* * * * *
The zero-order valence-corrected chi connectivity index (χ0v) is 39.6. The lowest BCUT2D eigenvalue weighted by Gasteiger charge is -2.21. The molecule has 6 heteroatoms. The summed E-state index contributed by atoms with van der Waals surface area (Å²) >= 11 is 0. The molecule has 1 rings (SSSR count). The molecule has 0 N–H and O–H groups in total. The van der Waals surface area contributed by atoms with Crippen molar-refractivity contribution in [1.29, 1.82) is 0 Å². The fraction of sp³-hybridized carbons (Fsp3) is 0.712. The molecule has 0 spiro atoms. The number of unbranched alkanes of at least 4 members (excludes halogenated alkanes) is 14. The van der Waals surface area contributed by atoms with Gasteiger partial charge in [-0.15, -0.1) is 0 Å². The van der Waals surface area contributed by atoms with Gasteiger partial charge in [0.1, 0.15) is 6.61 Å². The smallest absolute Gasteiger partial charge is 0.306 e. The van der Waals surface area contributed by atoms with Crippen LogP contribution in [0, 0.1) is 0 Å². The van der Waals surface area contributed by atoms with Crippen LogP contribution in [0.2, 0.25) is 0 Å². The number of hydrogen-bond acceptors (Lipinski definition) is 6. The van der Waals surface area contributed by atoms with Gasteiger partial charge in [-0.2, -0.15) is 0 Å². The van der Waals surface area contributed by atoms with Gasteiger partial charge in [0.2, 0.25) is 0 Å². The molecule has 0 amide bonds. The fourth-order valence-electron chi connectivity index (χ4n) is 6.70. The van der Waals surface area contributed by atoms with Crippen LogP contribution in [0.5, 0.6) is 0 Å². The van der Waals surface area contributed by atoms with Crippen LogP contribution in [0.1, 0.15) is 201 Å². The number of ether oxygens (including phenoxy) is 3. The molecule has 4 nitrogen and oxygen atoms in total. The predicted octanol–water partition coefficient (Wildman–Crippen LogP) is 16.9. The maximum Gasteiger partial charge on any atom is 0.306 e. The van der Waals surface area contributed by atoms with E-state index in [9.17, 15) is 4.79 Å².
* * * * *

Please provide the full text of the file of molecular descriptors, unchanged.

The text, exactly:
The zero-order valence-corrected chi connectivity index (χ0v) is 39.6. The lowest BCUT2D eigenvalue weighted by Gasteiger charge is -2.21. The molecule has 6 heteroatoms. The summed E-state index contributed by atoms with van der Waals surface area (Å²) >= 11 is 0. The molecule has 1 rings (SSSR count). The molecule has 0 N–H and O–H groups in total. The van der Waals surface area contributed by atoms with Crippen molar-refractivity contribution in [1.29, 1.82) is 0 Å². The fraction of sp³-hybridized carbons (Fsp3) is 0.712. The molecule has 0 spiro atoms. The number of unbranched alkanes of at least 4 members (excludes halogenated alkanes) is 14. The van der Waals surface area contributed by atoms with Gasteiger partial charge in [-0.15, -0.1) is 0 Å². The van der Waals surface area contributed by atoms with Gasteiger partial charge in [0.1, 0.15) is 6.61 Å². The smallest absolute Gasteiger partial charge is 0.306 e. The van der Waals surface area contributed by atoms with Crippen LogP contribution in [0, 0.1) is 0 Å². The van der Waals surface area contributed by atoms with Crippen LogP contribution in [0.2, 0.25) is 0 Å². The number of hydrogen-bond acceptors (Lipinski definition) is 6. The van der Waals surface area contributed by atoms with Gasteiger partial charge in [-0.2, -0.15) is 0 Å². The van der Waals surface area contributed by atoms with Gasteiger partial charge in [0.2, 0.25) is 0 Å². The molecule has 0 amide bonds. The fourth-order valence-electron chi connectivity index (χ4n) is 6.70. The van der Waals surface area contributed by atoms with Crippen LogP contribution in [0.5, 0.6) is 0 Å². The van der Waals surface area contributed by atoms with Crippen LogP contribution in [0.1, 0.15) is 201 Å². The number of ether oxygens (including phenoxy) is 3. The molecule has 4 nitrogen and oxygen atoms in total. The predicted octanol–water partition coefficient (Wildman–Crippen LogP) is 16.9. The maximum Gasteiger partial charge on any atom is 0.306 e. The van der Waals surface area contributed by atoms with E-state index in [9.17, 15) is 4.79 Å².